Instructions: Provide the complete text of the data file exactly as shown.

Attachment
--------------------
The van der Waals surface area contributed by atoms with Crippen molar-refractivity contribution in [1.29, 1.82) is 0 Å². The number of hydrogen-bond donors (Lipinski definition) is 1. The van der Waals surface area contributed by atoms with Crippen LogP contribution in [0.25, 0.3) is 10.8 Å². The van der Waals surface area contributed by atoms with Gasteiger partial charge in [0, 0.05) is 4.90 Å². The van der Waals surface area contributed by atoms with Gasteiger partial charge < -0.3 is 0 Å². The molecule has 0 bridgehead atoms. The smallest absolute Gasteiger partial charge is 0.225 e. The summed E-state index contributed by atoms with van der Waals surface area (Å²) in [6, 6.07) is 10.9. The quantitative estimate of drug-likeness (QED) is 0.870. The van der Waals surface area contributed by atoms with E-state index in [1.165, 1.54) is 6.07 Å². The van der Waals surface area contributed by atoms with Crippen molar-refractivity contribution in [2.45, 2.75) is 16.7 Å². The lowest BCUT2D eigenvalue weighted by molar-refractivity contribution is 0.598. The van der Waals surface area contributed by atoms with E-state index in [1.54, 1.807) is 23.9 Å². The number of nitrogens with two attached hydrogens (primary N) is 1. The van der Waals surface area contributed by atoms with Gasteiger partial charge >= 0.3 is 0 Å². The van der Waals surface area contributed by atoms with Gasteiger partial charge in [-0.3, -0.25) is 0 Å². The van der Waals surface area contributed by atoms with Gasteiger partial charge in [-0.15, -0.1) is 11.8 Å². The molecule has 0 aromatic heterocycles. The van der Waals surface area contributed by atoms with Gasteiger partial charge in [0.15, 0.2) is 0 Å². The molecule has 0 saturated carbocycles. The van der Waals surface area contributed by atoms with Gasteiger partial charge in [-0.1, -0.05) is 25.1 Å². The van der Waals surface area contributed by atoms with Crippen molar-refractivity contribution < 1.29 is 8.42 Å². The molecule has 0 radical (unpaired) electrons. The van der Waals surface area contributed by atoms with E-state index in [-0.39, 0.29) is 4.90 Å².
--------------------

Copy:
The van der Waals surface area contributed by atoms with Crippen molar-refractivity contribution in [1.29, 1.82) is 0 Å². The number of hydrogen-bond donors (Lipinski definition) is 1. The van der Waals surface area contributed by atoms with Crippen LogP contribution in [0.25, 0.3) is 10.8 Å². The van der Waals surface area contributed by atoms with Gasteiger partial charge in [0, 0.05) is 4.90 Å². The van der Waals surface area contributed by atoms with Gasteiger partial charge < -0.3 is 0 Å². The molecule has 0 bridgehead atoms. The smallest absolute Gasteiger partial charge is 0.225 e. The summed E-state index contributed by atoms with van der Waals surface area (Å²) in [6, 6.07) is 10.9. The quantitative estimate of drug-likeness (QED) is 0.870. The van der Waals surface area contributed by atoms with E-state index in [1.165, 1.54) is 6.07 Å². The van der Waals surface area contributed by atoms with Crippen molar-refractivity contribution in [2.45, 2.75) is 16.7 Å². The lowest BCUT2D eigenvalue weighted by molar-refractivity contribution is 0.598. The van der Waals surface area contributed by atoms with E-state index in [1.54, 1.807) is 23.9 Å². The number of nitrogens with two attached hydrogens (primary N) is 1. The van der Waals surface area contributed by atoms with Gasteiger partial charge >= 0.3 is 0 Å². The van der Waals surface area contributed by atoms with Gasteiger partial charge in [-0.3, -0.25) is 0 Å². The van der Waals surface area contributed by atoms with Gasteiger partial charge in [-0.15, -0.1) is 11.8 Å². The molecule has 0 aromatic heterocycles. The van der Waals surface area contributed by atoms with Gasteiger partial charge in [0.15, 0.2) is 0 Å². The molecule has 0 saturated carbocycles. The van der Waals surface area contributed by atoms with Gasteiger partial charge in [-0.1, -0.05) is 25.1 Å². The van der Waals surface area contributed by atoms with Crippen molar-refractivity contribution < 1.29 is 8.42 Å². The molecule has 0 radical (unpaired) electrons. The van der Waals surface area contributed by atoms with E-state index in [-0.39, 0.29) is 4.90 Å².